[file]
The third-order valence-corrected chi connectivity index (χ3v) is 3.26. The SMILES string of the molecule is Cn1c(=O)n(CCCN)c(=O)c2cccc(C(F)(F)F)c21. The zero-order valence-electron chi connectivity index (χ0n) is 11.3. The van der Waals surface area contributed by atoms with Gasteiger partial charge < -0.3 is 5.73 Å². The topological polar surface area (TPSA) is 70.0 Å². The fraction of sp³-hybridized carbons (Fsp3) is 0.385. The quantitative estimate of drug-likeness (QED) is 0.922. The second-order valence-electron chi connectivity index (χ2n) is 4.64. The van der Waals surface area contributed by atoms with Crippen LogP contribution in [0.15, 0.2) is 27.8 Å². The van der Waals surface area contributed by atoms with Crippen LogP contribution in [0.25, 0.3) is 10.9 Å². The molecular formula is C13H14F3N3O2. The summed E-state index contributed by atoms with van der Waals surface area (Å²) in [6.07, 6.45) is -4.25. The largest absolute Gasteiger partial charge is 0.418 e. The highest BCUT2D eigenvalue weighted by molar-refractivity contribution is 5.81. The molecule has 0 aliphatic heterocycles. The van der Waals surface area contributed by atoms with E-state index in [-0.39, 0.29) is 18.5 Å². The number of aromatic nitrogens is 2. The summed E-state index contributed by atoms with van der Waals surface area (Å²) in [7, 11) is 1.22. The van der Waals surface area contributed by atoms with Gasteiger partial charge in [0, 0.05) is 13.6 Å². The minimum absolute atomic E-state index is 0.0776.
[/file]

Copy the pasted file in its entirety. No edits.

The third-order valence-corrected chi connectivity index (χ3v) is 3.26. The SMILES string of the molecule is Cn1c(=O)n(CCCN)c(=O)c2cccc(C(F)(F)F)c21. The zero-order valence-electron chi connectivity index (χ0n) is 11.3. The van der Waals surface area contributed by atoms with Gasteiger partial charge < -0.3 is 5.73 Å². The topological polar surface area (TPSA) is 70.0 Å². The fraction of sp³-hybridized carbons (Fsp3) is 0.385. The quantitative estimate of drug-likeness (QED) is 0.922. The second-order valence-electron chi connectivity index (χ2n) is 4.64. The van der Waals surface area contributed by atoms with Crippen LogP contribution in [0.15, 0.2) is 27.8 Å². The van der Waals surface area contributed by atoms with Crippen LogP contribution in [0.25, 0.3) is 10.9 Å². The molecular formula is C13H14F3N3O2. The summed E-state index contributed by atoms with van der Waals surface area (Å²) in [6.07, 6.45) is -4.25. The largest absolute Gasteiger partial charge is 0.418 e. The highest BCUT2D eigenvalue weighted by molar-refractivity contribution is 5.81. The molecule has 0 aliphatic heterocycles. The van der Waals surface area contributed by atoms with E-state index in [-0.39, 0.29) is 18.5 Å². The number of aromatic nitrogens is 2. The summed E-state index contributed by atoms with van der Waals surface area (Å²) in [7, 11) is 1.22. The van der Waals surface area contributed by atoms with Gasteiger partial charge in [0, 0.05) is 13.6 Å². The minimum absolute atomic E-state index is 0.0776.